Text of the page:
Web of connections

May 7, 2020
Jeanette Hanson | Special to Canadian Mennonite

(Photo courtesy of Mennonite Church Canada)

(Photo courtesy of Mennonite Church Canada)

In these days of pandemic responses we are continually reminded by public health officials that our individual actions affect our neighbours and that we are responsible for protecting those around us. We are connected.

This reminds me of the web of connections I witnessed during my ministry with Mennonite Partners in China (MPC).

Over the years that our family lived in China we had many lessons on the importance of the “Guanxi Wang” (literally translated as “web of connections”). This is a network of relationships one builds in order to get things done and to maintain a strong and stable life. It extends into many areas: Good relationships with everyone from gate guards to university presidents help make life easier. When people feel connected to you, they are incredibly generous and helpful. There is a community spirit within these webs that looks out for others. I was fascinated to watch these webs of connections come together to help meet the needs of others.

I witnessed this web in the city of Dazhou, Sichuan, where various groups and agencies, including the church, met the needs of children with physical challenges in rural communities.

During this time, I worked with Pastor Duan, who is an expert in this kind of relationship building. She is the senior pastor of the church in Dazhou, near where we lived.

One evening, Pastor Duan invited several people from different agencies, including myself, to a banquet. The banquet setting is the meeting table for people from all walks of life in China. It also signals the beginning of relationship building. It is understood that the relationships around the table must be acknowledged and established first, before people can work together.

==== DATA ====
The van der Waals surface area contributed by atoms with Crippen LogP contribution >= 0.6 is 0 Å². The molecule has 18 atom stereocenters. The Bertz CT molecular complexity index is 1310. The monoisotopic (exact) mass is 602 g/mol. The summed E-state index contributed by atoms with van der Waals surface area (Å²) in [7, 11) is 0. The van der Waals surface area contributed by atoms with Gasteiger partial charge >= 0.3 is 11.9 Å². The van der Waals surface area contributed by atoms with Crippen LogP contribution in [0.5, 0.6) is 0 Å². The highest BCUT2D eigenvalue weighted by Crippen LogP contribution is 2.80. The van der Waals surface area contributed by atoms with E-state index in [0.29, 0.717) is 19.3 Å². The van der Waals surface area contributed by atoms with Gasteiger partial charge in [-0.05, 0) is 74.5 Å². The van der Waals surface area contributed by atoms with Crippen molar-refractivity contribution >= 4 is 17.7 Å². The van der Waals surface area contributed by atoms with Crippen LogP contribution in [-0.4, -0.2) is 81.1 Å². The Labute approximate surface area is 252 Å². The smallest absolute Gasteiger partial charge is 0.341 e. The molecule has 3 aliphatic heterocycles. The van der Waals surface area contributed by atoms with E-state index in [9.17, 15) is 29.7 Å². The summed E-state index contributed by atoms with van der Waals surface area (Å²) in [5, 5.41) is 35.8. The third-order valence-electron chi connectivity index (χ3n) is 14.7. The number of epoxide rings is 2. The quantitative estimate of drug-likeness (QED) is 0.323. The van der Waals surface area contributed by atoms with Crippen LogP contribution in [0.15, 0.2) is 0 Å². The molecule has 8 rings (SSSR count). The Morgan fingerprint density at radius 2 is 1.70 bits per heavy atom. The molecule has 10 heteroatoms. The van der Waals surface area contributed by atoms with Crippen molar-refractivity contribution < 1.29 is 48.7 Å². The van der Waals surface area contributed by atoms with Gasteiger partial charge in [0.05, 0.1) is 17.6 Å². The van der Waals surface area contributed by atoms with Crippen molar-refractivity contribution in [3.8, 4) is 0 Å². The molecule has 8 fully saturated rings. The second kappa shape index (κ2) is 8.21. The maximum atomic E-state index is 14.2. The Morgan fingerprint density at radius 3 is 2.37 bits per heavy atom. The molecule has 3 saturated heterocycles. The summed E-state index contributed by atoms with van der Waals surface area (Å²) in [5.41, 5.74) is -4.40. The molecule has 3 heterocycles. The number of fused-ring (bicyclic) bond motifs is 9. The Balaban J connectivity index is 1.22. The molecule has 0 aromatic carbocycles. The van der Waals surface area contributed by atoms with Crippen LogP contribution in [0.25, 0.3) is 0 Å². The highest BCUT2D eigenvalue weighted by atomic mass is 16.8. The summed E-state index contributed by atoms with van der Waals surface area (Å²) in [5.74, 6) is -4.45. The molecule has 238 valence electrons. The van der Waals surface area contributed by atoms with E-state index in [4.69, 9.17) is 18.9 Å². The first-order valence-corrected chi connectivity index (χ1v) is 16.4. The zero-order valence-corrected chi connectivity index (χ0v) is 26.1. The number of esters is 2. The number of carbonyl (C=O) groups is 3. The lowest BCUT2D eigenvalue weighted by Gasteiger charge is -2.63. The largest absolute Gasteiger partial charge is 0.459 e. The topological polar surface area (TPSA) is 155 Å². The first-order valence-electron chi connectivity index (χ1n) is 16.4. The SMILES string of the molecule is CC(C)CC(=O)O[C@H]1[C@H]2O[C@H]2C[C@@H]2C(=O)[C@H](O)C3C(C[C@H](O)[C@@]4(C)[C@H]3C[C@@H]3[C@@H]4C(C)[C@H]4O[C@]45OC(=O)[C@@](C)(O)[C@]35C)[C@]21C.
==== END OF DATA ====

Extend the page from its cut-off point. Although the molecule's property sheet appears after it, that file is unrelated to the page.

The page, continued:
Seven people crowded around the round table laden with food. Mr. Liu was there as director of the Dazhou Speech Therapy Kindergarten. MPC supported students in his school that came from impoverished rural families. Mr. Tang was from the teachers college in Dazhou, where MPC provides foreign teachers. Pastor Duan served on a government committee regarding health-care services with Mr. Liu, Mr. Tang, and Ms. Shi (a government official with whom I had no connection) because of the church-run clinic her congregation began in downtown Dazhou. Mr. Wang and Mr. Zhang of the Religious Affairs Bureau worked with Pastor Duan and myself on finding financial support to build a meeting space for a small rural congregation. Each of us connected with someone around the table, in some way.

Soon a new connection began to form as Pastor Duan talked about the summer English classes MPC teachers planned to teach in the Dazhou church that summer. Everyone around the table wanted their children to participate. I was amazed at the web of connections around the table.

Then, motioning to me, Ms. Shi asked Pastor Duan: “But how did you bring this foreign teacher here?” Her tone implied that the church was too poor and backward to have connections to foreign teachers.

“Oh, that’s an easy one,” Pastor Duan replied with a smile. “We have the same Father!”

She explained the Body of Christ that draws people from diverse places together. In some strange way, connected as they are to many other “webs,” this web made perfect sense to these Chinese government officials.

At this time, Mennonite Church Canada International Witness continues to uphold and build new webs of connection around the world:

  • The books on Anabaptist teaching that South Korea Witness worker Bock Ki Kim has translated from English to Korean are now strengthening the Korean Chinese Christians in mainland China, who are excited about exploring this fresh expression of their faith.
  • Pastor Nhien Pham from Vancouver is training new church leaders in Vietnam, who send trainers to minister in Cambodia.
  • Believers in Springridge, Alta., are praying for protection from the violence threatening their brothers and sisters in Burkina Faso.
  • The commitment of Colombian Mennonites to work for peace and justice in difficult circumstances is inspiring believers in Abbotsford, B.C., to be more faithful in their walk of following Jesus in the way of peace.

These are examples of lives changed by crossing borders of culture, language and political boundaries. As we see viruses crossing borders and changing lives so easily, may we also see signs of the Spirit of God crossing those borders, spinning webs and making changes that are just as profound.

Jeanette Hanson is director of International Witness for Mennonite Church Canada. Donations to International Witness can be made online at mennonitechurch.ca/giving.


(Photo courtesy of Mennonite Church Canada)

Author Name: 
Jeanette Hanson
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Special to Canadian Mennonite
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